Monday, January 17, 2005



Hikoi to the ballot box

Since the last year's Hikoi to Parliament it has been clear that the government will be facing a Maori backlash this election over its expropriation of the foreshore. And that backlash is looking larger and larger; the Maori Party has grown to 9000 members, which isn't too shabby for a party which didn't exist a year ago. Labour will be facing a serious fight in the Maori seats, with at least half of their Maori electorate MPs likely to be punished with de-election and the others having their majorities slashed. On current polling that isn't likely to threaten Labour's ability to form a government - but it is likely to establish the Maori Party as a possible coalition partner (especially if they get an overhang). Just think of the coalition negotiations that would cause...

Either way, it looks like the Maori Party is going to become a presence in Parliament - quite possibly for a long time to come.

15 comments:

The inability of Maori to get on with being part of modern New Zealand says more about the backwards looking mentality of victimhood that infects the likes of Tariana Turias every thought than it does about the Foreshore and Seabed legislation. It is indisputable that this issue could have been better handled by the government, and even not so good hindsight shows a better path, but to me the ongoing hysteria that has characterised Maori reaction is better explained by two things:

1/ Actually believing in their own internal racist propaganda that Maori are a bunch of brown Aryan victims whose failure to triumph over the inter-bred mongrels foisted upon them can only be explained in terms of it being someone elses fault all the time for everything.

2/ An inability to live in the 20th let alone the 21st century. The Maori sense of identity (see point 1/ above) is simply unable to deal with the concept of another native group having an indigenous common law right enshrined in law. To accept that is to accept the colonisation as a done historic fact. The whiteys are not going anywhere and in fact, they are developing indigenous rights that supercede those of Maori. From that flows the end of the apartheid (pipe) dream of Maori sovereignty.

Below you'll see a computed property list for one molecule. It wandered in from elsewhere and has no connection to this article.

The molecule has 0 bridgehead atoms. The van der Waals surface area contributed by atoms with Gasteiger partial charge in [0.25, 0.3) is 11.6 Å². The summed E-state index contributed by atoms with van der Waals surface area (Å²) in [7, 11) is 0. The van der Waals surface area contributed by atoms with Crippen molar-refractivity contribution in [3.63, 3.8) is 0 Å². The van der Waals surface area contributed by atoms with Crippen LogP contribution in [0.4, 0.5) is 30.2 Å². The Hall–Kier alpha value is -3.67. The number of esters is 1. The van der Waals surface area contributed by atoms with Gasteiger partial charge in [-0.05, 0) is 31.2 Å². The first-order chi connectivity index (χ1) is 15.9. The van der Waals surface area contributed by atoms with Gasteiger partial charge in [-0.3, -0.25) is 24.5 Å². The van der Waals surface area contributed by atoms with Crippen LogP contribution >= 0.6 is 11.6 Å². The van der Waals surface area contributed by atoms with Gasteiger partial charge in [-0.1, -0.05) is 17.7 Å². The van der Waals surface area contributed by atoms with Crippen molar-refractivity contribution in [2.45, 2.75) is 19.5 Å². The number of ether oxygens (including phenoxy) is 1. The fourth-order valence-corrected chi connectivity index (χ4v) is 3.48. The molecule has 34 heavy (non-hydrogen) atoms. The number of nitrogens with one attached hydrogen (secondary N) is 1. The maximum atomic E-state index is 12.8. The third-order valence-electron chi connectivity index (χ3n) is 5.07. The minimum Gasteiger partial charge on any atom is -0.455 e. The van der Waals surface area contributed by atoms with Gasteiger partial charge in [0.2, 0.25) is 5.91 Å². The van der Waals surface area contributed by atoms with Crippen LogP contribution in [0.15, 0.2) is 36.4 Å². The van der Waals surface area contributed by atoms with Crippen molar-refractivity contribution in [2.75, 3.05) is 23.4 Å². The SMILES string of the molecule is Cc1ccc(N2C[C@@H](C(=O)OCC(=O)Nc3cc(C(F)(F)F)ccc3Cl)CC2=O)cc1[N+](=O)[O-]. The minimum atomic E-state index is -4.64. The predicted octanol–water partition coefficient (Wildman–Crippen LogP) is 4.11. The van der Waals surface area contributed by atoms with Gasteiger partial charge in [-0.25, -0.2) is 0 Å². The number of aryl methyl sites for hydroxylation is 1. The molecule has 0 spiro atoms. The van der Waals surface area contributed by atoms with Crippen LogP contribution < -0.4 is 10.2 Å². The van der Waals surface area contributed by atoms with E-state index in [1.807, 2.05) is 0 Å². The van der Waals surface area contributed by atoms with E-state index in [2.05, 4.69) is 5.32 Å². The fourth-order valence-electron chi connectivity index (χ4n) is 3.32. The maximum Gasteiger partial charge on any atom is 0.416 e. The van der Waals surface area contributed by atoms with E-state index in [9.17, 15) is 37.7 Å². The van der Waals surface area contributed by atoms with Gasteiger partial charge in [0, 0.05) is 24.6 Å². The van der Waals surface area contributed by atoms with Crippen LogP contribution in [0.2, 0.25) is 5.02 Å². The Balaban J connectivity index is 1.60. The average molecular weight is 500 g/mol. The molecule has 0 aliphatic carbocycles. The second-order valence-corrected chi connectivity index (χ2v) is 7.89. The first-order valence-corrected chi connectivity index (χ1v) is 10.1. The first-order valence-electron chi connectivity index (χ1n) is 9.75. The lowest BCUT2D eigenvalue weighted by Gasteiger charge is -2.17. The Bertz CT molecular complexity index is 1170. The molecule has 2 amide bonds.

I don't think being as critical of the Maori response make me a racist - I support the compensation process, I support special treatment where special treatment is requied to lift Maori income and health stats, etc etc. But to me, this controversy is really a cypher about a deeper issue of identity.

I believe Labour should say good riddance to Tariana and her bunch of merry victims. Time will tell if the Maori Party (who WILL win seats) can actually be part of the solution for this country or will merely be a bunch of whining victims. Personally, I would go into to coalition with them under any circumstance, because thier fanaticism will simply result in the tailing attempting to wag the dog, which could possibly destabilise the government and kill MMP - a system just starting to bloom.

Posted by Anonymous : 1/17/2005 09:37:00 AM

I can't see why Labour gets upset about the Maori party. A solid number of seats for a Maori party should help entrench centre left governments

One of the things I like about MMP is that it helps externalise all the factions that used to exist within parties, so the process of who is stirring for what is more transparent.

Posted by TomV : 1/17/2005 01:20:00 PM

How can there be a Maori party? Is this not based on ethnicity?

Posted by Anonymous : 1/17/2005 01:48:00 PM

The problem is that the Maori Party isn't very left; so far Tariana Turia has voted against civil unions and in favour of requiring parental consent for teen abortions. On that front at least, Labour is well rid of her.

And I agree; the incentive for larger factions to split off does encourage transparency.

Posted by Idiot/Savant : 1/17/2005 03:06:00 PM

Anon: a political party to represent the interests of a particular ethnicity (such as they are) is no different from one representing the interests of a particular class. If we allow the rich to organise politically to form ACT and National, we must also allow Maori to do the same.

They only run into problems if they try and limit membership on the basis of ethnicity. As far as I know, the Maori party is open to members of all cultures.